The topic of generator Transmission Network Use of System (TNUoS) is becoming a subject of increasing interest for stakeholders as regulation, policy, and the generation mix create potential volatility for future charging trends. The significant costs posed through TNUoS are an important consideration for generators, with high variability between regions and charging years having large implications for the feasibility of new build sites and the ongoing costs for existing assets.
Most recently, TNUoS charges have attracted concerns from developers in Scotland, particularly Northern Scotland, over high and rising TNUoS costs which now pose a potential barrier to the development of new onshore wind and remote island projects. To explore this topic further, in this blog we have undertaken an analysis of the long-term trends in TNUoS charges, using Northern Scotland and Central London as two examples at different ends of the charging spectrum. We demonstrate how costs have developed over time and outline some of the key drivers behind these changes, as well as the potential for future changes.
Using historical tariff data from National Grid ESO for 2005-06 to 2019-20, confirmed final tariffs for 2020-21 and 2021-22 and the latest five-year forecast out to 2025-26 we have created a timeline of TNUoS charges. Data for Northern Scotland and Central London are outlined in Figure 1, assuming costs for a typical renewable generator, with key developments also plotted along the timeline. These regions have been used to showcase the large differences in locational charges between them as well as for consistency with both regions being maintained as TNUoS charging zones throughout the assessment period.
Across the 20 years, some interesting trends can be seen, showing how regulation, policy, the growth of renewables and the changing generation mix have impacted charges. Firstly, it is worth asking the “why?” of the differences in generator costs. Charging methodologies for TNUoS utilise location based signals, and for generation this has typically meant that generators in regions where power is assumed to be flowing further to reach customers will face higher charges than those deemed closer to demand. Power flows have typically been north to south, with historic economic factors typically seeing higher demand bases in the Midlands, London and South East and greater levels of power generation in the North, typically linked to historic coal field use or North Sea gas access. The trend for more northern located generators has been magnified in recent years by the growth in onshore wind in Scotland.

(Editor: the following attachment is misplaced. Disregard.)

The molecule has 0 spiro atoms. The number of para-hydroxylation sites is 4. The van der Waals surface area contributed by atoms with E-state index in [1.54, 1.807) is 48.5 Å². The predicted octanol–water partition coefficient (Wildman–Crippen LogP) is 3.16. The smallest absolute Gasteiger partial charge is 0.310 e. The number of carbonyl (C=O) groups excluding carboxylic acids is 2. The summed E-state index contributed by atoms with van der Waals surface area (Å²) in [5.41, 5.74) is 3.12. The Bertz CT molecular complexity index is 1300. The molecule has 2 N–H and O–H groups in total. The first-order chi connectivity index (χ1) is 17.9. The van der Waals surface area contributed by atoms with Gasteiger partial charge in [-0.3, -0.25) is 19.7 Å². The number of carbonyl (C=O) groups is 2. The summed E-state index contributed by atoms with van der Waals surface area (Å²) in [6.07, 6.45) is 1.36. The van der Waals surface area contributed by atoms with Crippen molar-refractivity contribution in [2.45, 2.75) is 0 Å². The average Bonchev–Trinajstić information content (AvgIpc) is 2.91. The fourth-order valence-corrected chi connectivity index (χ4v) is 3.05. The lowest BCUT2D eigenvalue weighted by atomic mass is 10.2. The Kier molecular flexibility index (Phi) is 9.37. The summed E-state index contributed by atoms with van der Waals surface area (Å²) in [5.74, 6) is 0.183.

Therefore, zones further north have typically faced higher generator TNUoS charges, with those farthest south often seeing very low costs or even TNUoS credits. This methodology is clearly seen in our chart with the two zone differences, but it is also worth noting how tariffs in Northern Scotland have shown much greater variability than southern regions over the years.
On the chart, we also highlight how changes coincide with key regulatory and charging developments over the last decade. These include:
- RIIO-1: An increase of 15.8% and 66.7% can be observed across Northern Scotland and Central London respectively around the same time as implementation of the RIIO-1 price controls in 2013-14. Following this increase, tariffs in Central London show a general trend of decline out to 2020-21 whereas Northern Scotland sees significant variability over the same period.
- Project Transmit: Came into place in 2016-17 and established a separate, lower TNUoS tariff for intermittent technologies. Regions supporting high proportions of intermitted renewable technologies, such as Northern Scotland, saw a significant impact from this development with charges across many regions dropping substantially following its implementation. In 2016-17 charges in Northern Scotland dropped by 55.3%, to £11.43/kW. Meanwhile there appears to be little to no impact to charges in Central London where renewable integration is considerably lower.